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From muscle machines to dinosaur skulls: Art Center’s March 2014 alumni notes

Wednesday, April 9th, 2014

It’s that time of month again. Time, that is, to catch up on the creative undertakings Art Center’s talented diaspora of alums have been plotting, planning, pitching, prototyping, publishing, publicizing, producing and plying. And that’s just the p’s.

Dive into the following digest of alumni accomplishments and works-in-progress. And for those alums among us, be sure to clue us in on your own news and notes for inclusion in our next dispatch. We don’t want to miss anything. This is Art Center, after all. And we’re nothing if not completists.

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From Wong Kar-Wai to Jean-Luc Godard: Art Center’s streaming video collection is a cineaste’s paradise

Wednesday, March 5th, 2014

FEAT Brochure.inddBack in the old days the only way to see a film was to wait for it to play in your local theater. If you missed it: Tough luck. You lost your chance. Then home video – videotapes, laserdiscs, DVDs, Blu-ray discs — came along and changed all that.

This advent seemed to make film viewing much more convenient. Or did it? Sometimes the movie you want is checked out. To borrow a DVD from the library, you still have to leave the house and go someplace. And then there’s always the risk that the disc might be scratched. It’s enough to drive a person crazy.

Well, all of that is about to change. It’s time to say goodbye to those hassles now that the Art Center library has just acquired a massive streaming video subscription called Alexander Street Video! This collection currently contains 26,000 videos. All of the films have been shown at major festivals and thousands are award winners. The collection includes films by many of the world’s leading contemporary directors, including Michael Haneke, Wong Kar-Wai, Andrei Zvyagintsev, Koji Wakamatsu and Jean-Luc Godard.

Some of the most interesting films hail from Asia. The Art Community will have access to work by acclaimed Chinese director Xie Fei (Black Snow; Woman from the Lake of Scented Souls; A Mongolian Tale), Iranian new-wave director Dariush Mehrjui (The Cycle; The Lodgers; Mum’s Guest) and leading Indonesian director Garin Nugroho (And the Moon Dances; A Poet; Bird Man Tale).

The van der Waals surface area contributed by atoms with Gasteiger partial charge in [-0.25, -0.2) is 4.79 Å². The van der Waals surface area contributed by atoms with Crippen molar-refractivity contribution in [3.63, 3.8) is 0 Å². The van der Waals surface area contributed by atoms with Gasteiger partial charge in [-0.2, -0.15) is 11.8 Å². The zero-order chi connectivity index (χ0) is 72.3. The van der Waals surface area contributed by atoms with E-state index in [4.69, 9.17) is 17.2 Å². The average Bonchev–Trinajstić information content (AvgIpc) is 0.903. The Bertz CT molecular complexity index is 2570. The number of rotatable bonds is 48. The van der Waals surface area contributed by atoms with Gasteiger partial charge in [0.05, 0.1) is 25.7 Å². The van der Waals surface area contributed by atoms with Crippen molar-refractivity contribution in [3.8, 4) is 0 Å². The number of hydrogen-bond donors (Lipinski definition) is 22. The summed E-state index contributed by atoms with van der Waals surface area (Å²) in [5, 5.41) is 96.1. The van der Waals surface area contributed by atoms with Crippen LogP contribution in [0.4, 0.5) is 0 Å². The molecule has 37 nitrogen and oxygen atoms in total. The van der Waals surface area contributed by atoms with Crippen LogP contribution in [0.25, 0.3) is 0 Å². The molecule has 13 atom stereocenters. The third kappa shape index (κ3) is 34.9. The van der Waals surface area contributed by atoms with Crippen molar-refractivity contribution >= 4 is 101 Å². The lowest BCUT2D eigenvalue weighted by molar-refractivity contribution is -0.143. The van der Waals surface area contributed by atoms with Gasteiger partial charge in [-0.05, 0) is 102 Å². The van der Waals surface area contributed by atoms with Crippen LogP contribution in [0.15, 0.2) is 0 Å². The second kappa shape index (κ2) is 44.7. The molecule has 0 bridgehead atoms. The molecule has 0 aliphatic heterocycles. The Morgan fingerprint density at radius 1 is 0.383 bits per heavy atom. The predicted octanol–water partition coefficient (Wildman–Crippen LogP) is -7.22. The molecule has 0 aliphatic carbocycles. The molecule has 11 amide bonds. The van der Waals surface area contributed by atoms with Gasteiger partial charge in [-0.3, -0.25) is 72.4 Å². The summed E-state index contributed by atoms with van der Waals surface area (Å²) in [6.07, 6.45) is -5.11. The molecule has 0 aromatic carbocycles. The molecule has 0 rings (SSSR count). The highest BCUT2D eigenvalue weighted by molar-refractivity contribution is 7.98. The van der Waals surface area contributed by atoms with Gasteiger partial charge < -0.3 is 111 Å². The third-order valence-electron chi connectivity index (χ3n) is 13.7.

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Oscar-nominated VFX whiz explains what makes an award-worthy special effect

Wednesday, February 26th, 2014
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Film instructor and alumnus Dan Bartolucci is in demand as an Autodesk Flame® artist and VFX editor.

With the Oscars just days away, we decided to chat with Film instructor and alumnus Dan Bartolucci who, as a member of the Lola Visual Effects team, is Academy Award nominated for best visual effects for Lone Ranger. Visual effects tends to be one of the more mysterious and mystifying categories, capable of stealing the spoils of a perfectly predicted Oscar pool from the savviest of movie buffs. With that in mind, we sought answers from the ultimate insider. Bartolucci is an esteemed Autodesk Flame® artist and VFX editor who remains very dedicated to his alma mater, where he currently teaches two classes. He can’t reveal the title of his current project but we’ll be sure to find out and let you know when it’s available for public consumption.

Immediately after completing Art Center’s undergraduate film program in 2010, Bartolucci ignited a VFX career that’s been soaring ever since. He has conjured many memorable feats of special effects magic, including shrinking Chris Evans in Captain America, aging the lead actors at the end of Harry Potter and the Deathly Hallows Part 2, and emaciating Bella in Twilight Saga: Breaking Dawn Part 1.

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Rock ‘n’ roll soldier conquers Art Center…and Hollywood

Tuesday, January 28th, 2014
Sam Gonzalez

Samuel Gonzalez Jr. Photo by Lindzee Meltzer.

“There is no true terror in the bang, only the anticipation of it.” — Alfred Hitchcock

Hitchcock’s wisdom provided the inspiration for the concept of “CATASTROPHE,” a month-long exhibition of elaborately staged, large-scale, dark-toned photos created by undergraduate Film alum Samuel Gonzalez Jr. opening today (Jan. 28) at the ArcLight Theaters in Hollywood.